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Electronic Systems Group Tests Next Generation Radar

The 851st Electronic Systems Group is on the cusp of the next major spiral for the
Global Hawk variant of its Multi-Platform Radar Technology Insertion Program.

By U.S. Air Force 1st Lt. Stephen Fox / Electronic Systems Center Public Affairs

HANSCOM AIR FORCE BASE, Mass., May 9, 2006 – The 851st Electronic Systems Group is on the cusp of the next major spiral for the Global Hawk variant of its Multi-Platform Radar Technology Insertion Program.

The group is preparing for a year-long test of the smaller version of the radar aboard the Proteus, a manned twin turbofan high altitude multi-mission aircraft similar in size to the Global Hawk, on which the radar will eventually be installed.

The MP-RTIP is the next generation airborne sensor designed to provide advanced surveillance capabilities, including ground and air moving target indication.

The smaller Global Hawk Block 40 version is the one undergoing initial testing on Proteus. A larger variation, referred to as the E-10 Wide Area Surveillance Sensor, is also being developed for a wide-body manned aircraft.

The first step of the Proteus test process was completed last week at a civilian flight test center at Mojave Airfield, near Edwards Air Force Base, Calif., when Proteus was flown with the pod that will house the MP-RTIP radar once the test period begins in September.

To replicate the weight and characteristics of the radar, the pod contained mass simulators during this safety flight.

"As the pod undergoes installation and safety of flight testing on Proteus, the Global Hawk MP-RTIP radar is in the Systems Integration Lab in El Segundo, Calif., undergoing final integration where both hardware and software are tested at the system level in preparation for the beginning of flight testing."

U.S. Air Force Lt. Col. Pete Krawczyk

"As the pod undergoes installation and safety of flight testing on Proteus, the Global Hawk MP-RTIP radar is in the Systems Integration Lab in El Segundo, Calif., undergoing final integration where both hardware and software are tested at the system level in preparation for the beginning of flight testing," said Lt. Col. Pete Krawczyk, commander of the 638th Electronic Systems Squadron.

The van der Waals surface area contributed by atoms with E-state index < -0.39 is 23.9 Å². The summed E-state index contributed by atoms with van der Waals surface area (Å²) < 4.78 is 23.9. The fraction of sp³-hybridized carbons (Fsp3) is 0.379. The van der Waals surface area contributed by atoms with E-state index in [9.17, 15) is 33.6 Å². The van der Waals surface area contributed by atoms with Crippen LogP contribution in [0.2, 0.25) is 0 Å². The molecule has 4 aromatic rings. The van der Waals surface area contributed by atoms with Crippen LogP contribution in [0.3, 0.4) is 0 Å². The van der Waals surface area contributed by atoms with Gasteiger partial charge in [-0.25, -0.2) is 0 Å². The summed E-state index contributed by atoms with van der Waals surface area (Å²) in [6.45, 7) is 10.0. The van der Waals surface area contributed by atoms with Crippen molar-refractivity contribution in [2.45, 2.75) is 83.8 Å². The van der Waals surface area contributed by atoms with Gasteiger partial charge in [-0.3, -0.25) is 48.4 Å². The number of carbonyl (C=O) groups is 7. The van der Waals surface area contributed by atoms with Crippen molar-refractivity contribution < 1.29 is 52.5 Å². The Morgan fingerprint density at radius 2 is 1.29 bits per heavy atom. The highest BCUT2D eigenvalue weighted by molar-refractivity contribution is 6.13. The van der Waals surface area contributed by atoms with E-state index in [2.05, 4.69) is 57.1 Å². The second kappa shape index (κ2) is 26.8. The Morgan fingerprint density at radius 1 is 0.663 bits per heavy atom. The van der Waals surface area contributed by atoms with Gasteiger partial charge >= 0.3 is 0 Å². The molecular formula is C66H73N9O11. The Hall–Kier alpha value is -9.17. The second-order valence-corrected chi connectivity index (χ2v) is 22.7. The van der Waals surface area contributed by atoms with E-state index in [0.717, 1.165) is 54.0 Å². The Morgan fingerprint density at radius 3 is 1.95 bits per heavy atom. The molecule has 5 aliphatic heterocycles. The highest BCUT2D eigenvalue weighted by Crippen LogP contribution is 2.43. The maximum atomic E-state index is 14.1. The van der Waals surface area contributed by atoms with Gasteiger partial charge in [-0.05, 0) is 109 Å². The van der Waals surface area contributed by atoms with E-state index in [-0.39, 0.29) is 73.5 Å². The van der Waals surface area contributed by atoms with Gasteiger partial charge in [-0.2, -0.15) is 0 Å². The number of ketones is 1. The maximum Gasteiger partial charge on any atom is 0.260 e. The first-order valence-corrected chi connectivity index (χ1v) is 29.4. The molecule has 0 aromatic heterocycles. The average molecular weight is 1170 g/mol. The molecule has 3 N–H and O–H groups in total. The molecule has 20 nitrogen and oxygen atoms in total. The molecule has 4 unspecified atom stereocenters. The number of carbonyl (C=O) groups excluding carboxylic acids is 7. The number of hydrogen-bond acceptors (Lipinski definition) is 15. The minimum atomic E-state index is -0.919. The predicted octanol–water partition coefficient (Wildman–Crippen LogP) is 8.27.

Once the radar is complete-about five months down the road-it will be transported to the test site and installed on the Proteus.

The radar being tested on Proteus is identical to the version that will eventually be incorporated onto the Global Hawk platform, but the pod flown on Proteus was much larger to provide space for test equipment.

Additionally, the added portion contains power and cooling units intended to simulate installation on the Global Hawk, according to the Maj. Kenneth Butler, chief of the group's Global Hawk MP-RTIP program.

See Caption.
Proteus takes off at Mojave Airfield, Calif., April 27, 2006, carrying the pod that will contain the MP-RTIP radar later this year. A year of testing will begin in September once the radar is installed on Proteus. U.S. Air Force courtesy photo

Adding an extra spiral of testing before the Global Hawk integration process is somewhat of a conservative approach, the major said, designed to reduce risk though a step-by-step test process.

Proteus is less capable than the Global Hawk, in terms of altitude, airspeed and other performance parameters, but the key to the upcoming test period will be to evaluate the performance of the radar itself rather than the platform, according to Col. Dwyer Dennis, commander of the 851st Electronic Systems Wing.

"MP-RTIP is a family of systems with common software and radar modes," Colonel Dennis said. "The testing that will be completed on Proteus is essentially a risk reduction spiral from which we can glean vital information applicable to every variation of the MP-RTIP radar, whether it be Global Hawk or the E-10."

In September, the radar will be incorporated onto Proteus and the contractor will begin flight testing the various radar modes, which include Ground Moving Target Indicator and Air Moving Target Indicator, a capability that tracks moving targets in near real time, and Synthetic Aperture Radar, which is a higher resolution still picture, according to Major Butler.

The testing will culminate with an eight-week evaluation period during which the Air Force, led by the Electronic Systems Center team, will assess the performance of the radar and determine success or failure based on specific performance parameters.

After the Proteus test, the contractor-government team will evaluate the data and embark on further Developmental Test and Evaluation, during which the MP-RTIP will be integrated onto the Global Hawk platform, the major said.

The MP-RTIP-equipped Global Hawk is scheduled to roll off the production line around 2011, to meet Air Force operational needs.
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Oct. 23, 2014
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